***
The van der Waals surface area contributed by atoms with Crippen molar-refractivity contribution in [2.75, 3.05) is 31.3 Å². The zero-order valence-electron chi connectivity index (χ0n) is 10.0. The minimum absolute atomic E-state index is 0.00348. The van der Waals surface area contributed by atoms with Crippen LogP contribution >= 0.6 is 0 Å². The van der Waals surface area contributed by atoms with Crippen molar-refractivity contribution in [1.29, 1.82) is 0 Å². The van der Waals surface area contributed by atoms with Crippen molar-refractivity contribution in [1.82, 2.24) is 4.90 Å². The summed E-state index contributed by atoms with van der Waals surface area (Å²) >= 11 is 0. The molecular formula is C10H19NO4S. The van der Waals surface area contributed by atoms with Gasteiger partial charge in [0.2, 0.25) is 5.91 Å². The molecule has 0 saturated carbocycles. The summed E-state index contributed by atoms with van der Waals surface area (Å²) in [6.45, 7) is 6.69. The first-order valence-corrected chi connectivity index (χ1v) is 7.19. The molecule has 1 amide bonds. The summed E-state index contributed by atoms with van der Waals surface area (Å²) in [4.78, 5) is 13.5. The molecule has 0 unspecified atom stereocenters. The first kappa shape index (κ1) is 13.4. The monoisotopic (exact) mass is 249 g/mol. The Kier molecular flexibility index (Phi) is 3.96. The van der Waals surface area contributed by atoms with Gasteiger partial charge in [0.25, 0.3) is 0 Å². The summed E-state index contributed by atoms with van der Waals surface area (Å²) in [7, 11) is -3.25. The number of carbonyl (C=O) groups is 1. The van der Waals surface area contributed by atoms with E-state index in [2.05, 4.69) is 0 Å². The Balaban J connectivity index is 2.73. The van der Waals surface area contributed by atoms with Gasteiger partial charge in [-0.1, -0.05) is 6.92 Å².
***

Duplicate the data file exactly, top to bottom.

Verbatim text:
The van der Waals surface area contributed by atoms with Crippen molar-refractivity contribution in [2.75, 3.05) is 31.3 Å². The zero-order valence-electron chi connectivity index (χ0n) is 10.0. The minimum absolute atomic E-state index is 0.00348. The van der Waals surface area contributed by atoms with Crippen LogP contribution >= 0.6 is 0 Å². The van der Waals surface area contributed by atoms with Crippen molar-refractivity contribution in [1.29, 1.82) is 0 Å². The van der Waals surface area contributed by atoms with Crippen molar-refractivity contribution in [1.82, 2.24) is 4.90 Å². The summed E-state index contributed by atoms with van der Waals surface area (Å²) >= 11 is 0. The molecular formula is C10H19NO4S. The van der Waals surface area contributed by atoms with Gasteiger partial charge in [0.2, 0.25) is 5.91 Å². The molecule has 0 saturated carbocycles. The summed E-state index contributed by atoms with van der Waals surface area (Å²) in [6.45, 7) is 6.69. The first-order valence-corrected chi connectivity index (χ1v) is 7.19. The molecule has 1 amide bonds. The summed E-state index contributed by atoms with van der Waals surface area (Å²) in [4.78, 5) is 13.5. The molecule has 0 unspecified atom stereocenters. The first kappa shape index (κ1) is 13.4. The monoisotopic (exact) mass is 249 g/mol. The Kier molecular flexibility index (Phi) is 3.96. The van der Waals surface area contributed by atoms with Gasteiger partial charge in [0.25, 0.3) is 0 Å². The summed E-state index contributed by atoms with van der Waals surface area (Å²) in [7, 11) is -3.25. The number of carbonyl (C=O) groups is 1. The van der Waals surface area contributed by atoms with E-state index in [2.05, 4.69) is 0 Å². The Balaban J connectivity index is 2.73. The van der Waals surface area contributed by atoms with Gasteiger partial charge in [-0.1, -0.05) is 6.92 Å².